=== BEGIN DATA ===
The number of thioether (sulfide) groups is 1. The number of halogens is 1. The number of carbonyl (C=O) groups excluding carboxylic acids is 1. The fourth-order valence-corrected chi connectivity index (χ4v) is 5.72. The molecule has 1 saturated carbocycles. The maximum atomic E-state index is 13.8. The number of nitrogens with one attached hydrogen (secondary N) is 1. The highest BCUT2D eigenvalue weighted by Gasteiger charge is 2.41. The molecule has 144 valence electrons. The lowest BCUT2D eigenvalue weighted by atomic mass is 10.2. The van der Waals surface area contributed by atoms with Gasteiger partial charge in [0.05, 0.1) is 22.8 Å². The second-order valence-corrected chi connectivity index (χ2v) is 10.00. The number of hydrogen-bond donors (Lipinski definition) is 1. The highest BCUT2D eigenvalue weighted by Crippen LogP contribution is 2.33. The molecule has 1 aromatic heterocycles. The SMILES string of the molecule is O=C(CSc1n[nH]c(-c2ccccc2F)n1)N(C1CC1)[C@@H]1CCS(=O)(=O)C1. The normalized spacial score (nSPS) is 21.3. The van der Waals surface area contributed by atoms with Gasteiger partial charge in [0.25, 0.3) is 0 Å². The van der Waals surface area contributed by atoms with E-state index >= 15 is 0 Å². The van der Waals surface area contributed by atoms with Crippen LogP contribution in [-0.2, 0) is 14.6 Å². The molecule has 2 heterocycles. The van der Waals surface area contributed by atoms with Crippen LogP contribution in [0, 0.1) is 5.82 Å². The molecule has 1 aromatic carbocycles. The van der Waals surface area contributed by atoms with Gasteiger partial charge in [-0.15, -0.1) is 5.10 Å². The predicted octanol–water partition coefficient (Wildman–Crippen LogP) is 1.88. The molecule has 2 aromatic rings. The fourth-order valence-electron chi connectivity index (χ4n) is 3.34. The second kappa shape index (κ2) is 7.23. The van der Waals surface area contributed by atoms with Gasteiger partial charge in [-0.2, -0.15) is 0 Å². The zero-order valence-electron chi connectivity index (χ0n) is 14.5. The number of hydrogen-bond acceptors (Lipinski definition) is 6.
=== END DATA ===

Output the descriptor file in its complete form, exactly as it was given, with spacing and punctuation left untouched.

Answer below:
The number of thioether (sulfide) groups is 1. The number of halogens is 1. The number of carbonyl (C=O) groups excluding carboxylic acids is 1. The fourth-order valence-corrected chi connectivity index (χ4v) is 5.72. The molecule has 1 saturated carbocycles. The maximum atomic E-state index is 13.8. The number of nitrogens with one attached hydrogen (secondary N) is 1. The highest BCUT2D eigenvalue weighted by Gasteiger charge is 2.41. The molecule has 144 valence electrons. The lowest BCUT2D eigenvalue weighted by atomic mass is 10.2. The van der Waals surface area contributed by atoms with Gasteiger partial charge in [0.05, 0.1) is 22.8 Å². The second-order valence-corrected chi connectivity index (χ2v) is 10.00. The number of hydrogen-bond donors (Lipinski definition) is 1. The highest BCUT2D eigenvalue weighted by Crippen LogP contribution is 2.33. The molecule has 1 aromatic heterocycles. The SMILES string of the molecule is O=C(CSc1n[nH]c(-c2ccccc2F)n1)N(C1CC1)[C@@H]1CCS(=O)(=O)C1. The normalized spacial score (nSPS) is 21.3. The van der Waals surface area contributed by atoms with Gasteiger partial charge in [0.25, 0.3) is 0 Å². The van der Waals surface area contributed by atoms with E-state index >= 15 is 0 Å². The van der Waals surface area contributed by atoms with Crippen LogP contribution in [-0.2, 0) is 14.6 Å². The molecule has 2 heterocycles. The van der Waals surface area contributed by atoms with Crippen LogP contribution in [0, 0.1) is 5.82 Å². The molecule has 1 aromatic carbocycles. The van der Waals surface area contributed by atoms with Gasteiger partial charge in [-0.15, -0.1) is 5.10 Å². The predicted octanol–water partition coefficient (Wildman–Crippen LogP) is 1.88. The molecule has 2 aromatic rings. The fourth-order valence-electron chi connectivity index (χ4n) is 3.34. The second kappa shape index (κ2) is 7.23. The van der Waals surface area contributed by atoms with Gasteiger partial charge in [-0.2, -0.15) is 0 Å². The zero-order valence-electron chi connectivity index (χ0n) is 14.5. The number of hydrogen-bond acceptors (Lipinski definition) is 6.